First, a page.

The healing in the relational and creative space, Giacometti


Never has an art exhibition blown me away like last year’s Retrospective on Giacometti at the Tate Modern in London.

I knew very little about his work. His visions and explorations of the male and female body for example and his completely unique perception of reality totally fascinated, overwhelmed and mesmerised me. I stared at many pieces of his work for what seemed a very long time.

Staring at these abyss-like eyes I could feel the screams, the exhaustion, the bewilderment, the pain, the trauma so vividly and intensely captured. I read then that for him the eyes were essential: “When you look at the human face, you always look at the eyes. An eye has something special about it, it’s made of a different matter than the rest of the face, ” he said (from The Exhibition Guide, Tate Modern)

So many times I repressed tears and had to look away for fear of a complete meltdown. His depiction and sculptures of our post war world are so unbelievably powerful at conveying and congealing the trauma, the alienation, the disconnection and dissociation of a meaningless world and its absence of humanity, its ‘désincarnation’(disembodiment) following the 2nd World War atrocities.

His friend, the French father of Existentialism, Jean-Paul Sartre called his elongated, tree-like figures “moving outlines” (…) “always mediating between nothingness and being”: what a great description of dissociation; when we numb our bodies after a deep trauma and literally ‘leave the building’ that is our physical and emotional body in order to protect it, in order to survive.

A powerful and beautiful film I have just watched: The Final Portrait by Stanley Tucci, brought me back to that exhibition and got me thinking about the similarities between the client/therapist and the painter/model relationships.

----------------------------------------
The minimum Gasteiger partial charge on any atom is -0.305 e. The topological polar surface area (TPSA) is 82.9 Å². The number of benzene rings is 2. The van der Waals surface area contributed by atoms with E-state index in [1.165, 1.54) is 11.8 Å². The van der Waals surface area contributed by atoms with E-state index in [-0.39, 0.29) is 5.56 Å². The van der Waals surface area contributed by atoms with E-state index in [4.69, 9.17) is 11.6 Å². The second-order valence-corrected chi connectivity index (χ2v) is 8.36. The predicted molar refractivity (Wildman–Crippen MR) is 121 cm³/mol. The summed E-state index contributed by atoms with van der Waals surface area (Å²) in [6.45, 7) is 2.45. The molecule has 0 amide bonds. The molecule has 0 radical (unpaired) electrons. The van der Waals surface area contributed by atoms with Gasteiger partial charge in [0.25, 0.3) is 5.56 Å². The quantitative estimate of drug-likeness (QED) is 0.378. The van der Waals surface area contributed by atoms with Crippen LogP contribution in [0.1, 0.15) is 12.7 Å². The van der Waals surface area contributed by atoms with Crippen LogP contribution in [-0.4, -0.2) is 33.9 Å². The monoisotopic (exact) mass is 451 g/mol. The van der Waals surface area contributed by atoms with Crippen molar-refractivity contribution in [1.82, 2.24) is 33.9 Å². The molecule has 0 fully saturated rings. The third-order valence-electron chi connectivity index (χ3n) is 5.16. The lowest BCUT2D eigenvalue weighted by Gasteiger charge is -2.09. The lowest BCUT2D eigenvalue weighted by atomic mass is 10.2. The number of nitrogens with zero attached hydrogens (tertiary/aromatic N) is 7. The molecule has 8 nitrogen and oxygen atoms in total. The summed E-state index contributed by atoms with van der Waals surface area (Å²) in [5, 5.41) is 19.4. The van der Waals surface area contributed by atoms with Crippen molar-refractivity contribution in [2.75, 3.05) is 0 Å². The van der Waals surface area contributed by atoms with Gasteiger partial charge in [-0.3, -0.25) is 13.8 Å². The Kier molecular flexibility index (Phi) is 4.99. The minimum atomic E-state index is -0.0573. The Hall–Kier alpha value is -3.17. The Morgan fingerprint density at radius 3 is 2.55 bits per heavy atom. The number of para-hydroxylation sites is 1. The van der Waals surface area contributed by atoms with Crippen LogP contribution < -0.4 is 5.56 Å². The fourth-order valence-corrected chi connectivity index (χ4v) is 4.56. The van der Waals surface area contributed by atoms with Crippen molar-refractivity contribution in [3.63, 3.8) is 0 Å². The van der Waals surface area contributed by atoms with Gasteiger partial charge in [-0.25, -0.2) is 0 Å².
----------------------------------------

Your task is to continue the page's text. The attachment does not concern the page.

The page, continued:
It is set in 1964 and narrates the painting by Giacometti of James Lord's portrait (see painting below), an American businessman and friend as he posed for the artist.

The whole study of the relational space between the painter and his model is intriguing and inspiring. It reminded me of what happens between a therapist and a client at a craniosacral session as a spatial rapport and connection is first established through the mouth (words), the eyes(perception), the nose(smell) and the ears(listening) before touch, contact is made.

The film skilfully shows how during the posing process unconscious projections and mirroring take place and the model somehow takes on aspects of the personality of the painter as if there was, and of course there is, an energetic relationship between the two.

Giacometti is like a Sisyphus in his creative process. He says it is when he is at his most hopeful that he feels like giving up. He cultivates dissatisfaction as a mode of creating. He paints for hours then erases all with greys. He dies, he kills, he destroys and then creates again. Diego, his brother and assistant, says he is a perfectionist when it comes to dissatisfaction. The film ends and the portrait is de facto finished when the model himself finally stops this Sisyphus-like struggle, this striving for an illusory perfection and this regular undoing, dying.